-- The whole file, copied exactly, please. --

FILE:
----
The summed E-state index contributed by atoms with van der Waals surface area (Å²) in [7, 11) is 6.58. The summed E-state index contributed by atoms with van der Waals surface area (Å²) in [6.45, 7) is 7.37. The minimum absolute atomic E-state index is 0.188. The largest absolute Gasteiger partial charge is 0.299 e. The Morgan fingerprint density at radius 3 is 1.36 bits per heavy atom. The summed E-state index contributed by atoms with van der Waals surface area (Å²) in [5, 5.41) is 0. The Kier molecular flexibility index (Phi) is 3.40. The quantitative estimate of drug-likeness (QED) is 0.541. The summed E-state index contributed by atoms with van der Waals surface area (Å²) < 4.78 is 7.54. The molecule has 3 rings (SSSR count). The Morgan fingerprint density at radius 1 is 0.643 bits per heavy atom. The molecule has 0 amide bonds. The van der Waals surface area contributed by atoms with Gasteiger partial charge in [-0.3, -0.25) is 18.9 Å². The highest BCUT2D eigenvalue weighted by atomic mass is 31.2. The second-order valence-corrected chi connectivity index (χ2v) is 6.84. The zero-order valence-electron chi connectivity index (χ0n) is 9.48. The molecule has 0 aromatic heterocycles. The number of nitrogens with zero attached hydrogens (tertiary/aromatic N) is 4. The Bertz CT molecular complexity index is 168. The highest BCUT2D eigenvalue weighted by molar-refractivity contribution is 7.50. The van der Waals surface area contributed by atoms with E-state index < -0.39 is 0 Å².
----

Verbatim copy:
The summed E-state index contributed by atoms with van der Waals surface area (Å²) in [7, 11) is 6.58. The summed E-state index contributed by atoms with van der Waals surface area (Å²) in [6.45, 7) is 7.37. The minimum absolute atomic E-state index is 0.188. The largest absolute Gasteiger partial charge is 0.299 e. The Morgan fingerprint density at radius 3 is 1.36 bits per heavy atom. The summed E-state index contributed by atoms with van der Waals surface area (Å²) in [5, 5.41) is 0. The Kier molecular flexibility index (Phi) is 3.40. The quantitative estimate of drug-likeness (QED) is 0.541. The summed E-state index contributed by atoms with van der Waals surface area (Å²) < 4.78 is 7.54. The molecule has 3 rings (SSSR count). The Morgan fingerprint density at radius 1 is 0.643 bits per heavy atom. The molecule has 0 amide bonds. The van der Waals surface area contributed by atoms with Gasteiger partial charge in [-0.3, -0.25) is 18.9 Å². The highest BCUT2D eigenvalue weighted by atomic mass is 31.2. The second-order valence-corrected chi connectivity index (χ2v) is 6.84. The zero-order valence-electron chi connectivity index (χ0n) is 9.48. The molecule has 0 aromatic heterocycles. The number of nitrogens with zero attached hydrogens (tertiary/aromatic N) is 4. The Bertz CT molecular complexity index is 168. The highest BCUT2D eigenvalue weighted by molar-refractivity contribution is 7.50. The van der Waals surface area contributed by atoms with E-state index < -0.39 is 0 Å².